Critical vulnerability found in Schneider Electric's Unity Pro software

A new vulnerability has been discovered in Schneider Electric's Unity Pro software that could allow an attacker to execute code remotely on industrial networks.

A critical vulnerability has been found in Schneider Electric's Unity Pro software that gives hackers the ability to remotely execute code that could disrupt any business or utility which uses the company's controllers.

The vulnerability was discovered by the industrial cybersecurity firm Indegy that has since released a report detailing the flaw and how it could affect the industrial controllers used by businesses and utilities to control their operations. The company's CTO Mille Gandelsman has strongly encouraged users running Unit Pro to update to the latest version of the software in order to protect themselves from a potential attack.

Gandelsman highlighted the seriousness of the flaw, saying: “If the IP address of the Windows PC running the Unity Pro software is accessible to the internet, then anyone can exploit the software and run code on hardware.  This is the crown jewel of access. An attacker can do anything they want with the controllers themselves.”

A large number of businesses and utilities could potentially be disrupted by this vulnerability, as Schneider Electric's Unity Pro software is used to manage and program millions of industrial controllers worldwide. The flaw itself though was found in a component of the software called Unity Pro PLC Simulator which is utilised to test industrial controllers.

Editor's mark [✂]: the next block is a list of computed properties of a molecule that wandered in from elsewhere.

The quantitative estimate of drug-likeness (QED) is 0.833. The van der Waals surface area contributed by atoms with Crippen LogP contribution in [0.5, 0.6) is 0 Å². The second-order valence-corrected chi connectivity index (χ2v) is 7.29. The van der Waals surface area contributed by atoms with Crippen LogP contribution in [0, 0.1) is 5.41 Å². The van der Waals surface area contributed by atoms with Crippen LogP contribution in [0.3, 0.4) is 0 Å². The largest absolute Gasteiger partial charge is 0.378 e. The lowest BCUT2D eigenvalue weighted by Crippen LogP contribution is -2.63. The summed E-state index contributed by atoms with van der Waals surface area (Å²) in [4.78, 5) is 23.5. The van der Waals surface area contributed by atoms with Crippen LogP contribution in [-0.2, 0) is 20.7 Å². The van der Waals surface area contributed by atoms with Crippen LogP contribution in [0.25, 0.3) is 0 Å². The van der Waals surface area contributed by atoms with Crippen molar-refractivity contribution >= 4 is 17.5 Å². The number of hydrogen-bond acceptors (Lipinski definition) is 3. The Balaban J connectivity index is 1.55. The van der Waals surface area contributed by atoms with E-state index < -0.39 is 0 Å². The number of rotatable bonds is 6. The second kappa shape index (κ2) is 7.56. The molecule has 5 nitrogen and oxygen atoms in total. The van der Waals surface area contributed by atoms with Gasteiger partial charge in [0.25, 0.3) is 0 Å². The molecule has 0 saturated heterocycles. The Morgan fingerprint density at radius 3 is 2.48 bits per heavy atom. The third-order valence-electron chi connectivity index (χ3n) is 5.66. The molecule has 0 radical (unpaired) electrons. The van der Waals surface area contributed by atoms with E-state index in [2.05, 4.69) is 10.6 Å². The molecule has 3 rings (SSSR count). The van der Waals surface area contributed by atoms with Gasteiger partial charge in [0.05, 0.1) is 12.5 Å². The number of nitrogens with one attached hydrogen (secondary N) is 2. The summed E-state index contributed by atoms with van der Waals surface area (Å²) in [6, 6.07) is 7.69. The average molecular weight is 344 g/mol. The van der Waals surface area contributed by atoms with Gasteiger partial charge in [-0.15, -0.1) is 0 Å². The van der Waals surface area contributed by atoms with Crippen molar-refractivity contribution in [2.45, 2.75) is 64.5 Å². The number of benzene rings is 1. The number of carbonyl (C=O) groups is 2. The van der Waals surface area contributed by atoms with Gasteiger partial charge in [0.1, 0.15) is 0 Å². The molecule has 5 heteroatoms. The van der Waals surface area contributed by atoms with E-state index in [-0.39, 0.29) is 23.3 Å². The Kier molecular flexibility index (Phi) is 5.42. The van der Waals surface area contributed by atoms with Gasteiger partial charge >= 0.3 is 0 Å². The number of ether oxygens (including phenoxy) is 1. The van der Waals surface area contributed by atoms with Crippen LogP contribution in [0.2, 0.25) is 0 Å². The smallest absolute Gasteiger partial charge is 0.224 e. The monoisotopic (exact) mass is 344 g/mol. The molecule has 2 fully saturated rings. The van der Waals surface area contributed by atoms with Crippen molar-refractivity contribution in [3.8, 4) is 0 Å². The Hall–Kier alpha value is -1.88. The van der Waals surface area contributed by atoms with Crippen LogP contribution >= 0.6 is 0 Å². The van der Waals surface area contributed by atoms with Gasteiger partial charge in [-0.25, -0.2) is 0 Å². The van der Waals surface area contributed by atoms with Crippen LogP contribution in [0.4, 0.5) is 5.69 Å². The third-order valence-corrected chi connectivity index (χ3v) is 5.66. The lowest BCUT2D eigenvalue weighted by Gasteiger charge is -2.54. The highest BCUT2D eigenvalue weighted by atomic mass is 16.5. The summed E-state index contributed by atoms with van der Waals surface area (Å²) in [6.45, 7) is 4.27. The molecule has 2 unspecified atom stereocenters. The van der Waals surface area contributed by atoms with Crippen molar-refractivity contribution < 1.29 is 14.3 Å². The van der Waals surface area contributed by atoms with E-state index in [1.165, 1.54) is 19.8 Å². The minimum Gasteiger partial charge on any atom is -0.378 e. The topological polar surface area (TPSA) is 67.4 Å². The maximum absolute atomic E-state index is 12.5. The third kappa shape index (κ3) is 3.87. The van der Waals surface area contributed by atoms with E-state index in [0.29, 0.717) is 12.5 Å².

Gandelsman explained what could happen if an attacker was able to access this component, saying: “This is what an attacker would want to have access to in order to impact the actual production process within an ICS physical environment. That includes the valves, turbines, centrifuges and smart meters. These are accessible from the engineering stations natively. With this type of access, an attacker can use it to change the recipe to drugs being manufactured or turn off the power grid of a city."

Schneider Electric has informed its customers regarding the flaw through a Security Notification in which it said: “The vulnerability is arbitrary code execution made possible by remotely downloading a patched project file to the Unity Simulator.”

Every version of Unity Pro, including version 11.1, are susceptible to the flaw so it is essential that anyone using Schneider Electric's software upgrade as soon as possible.

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Anthony currently resides in South Korea where he teaches and experiences Korean technological advances first hand.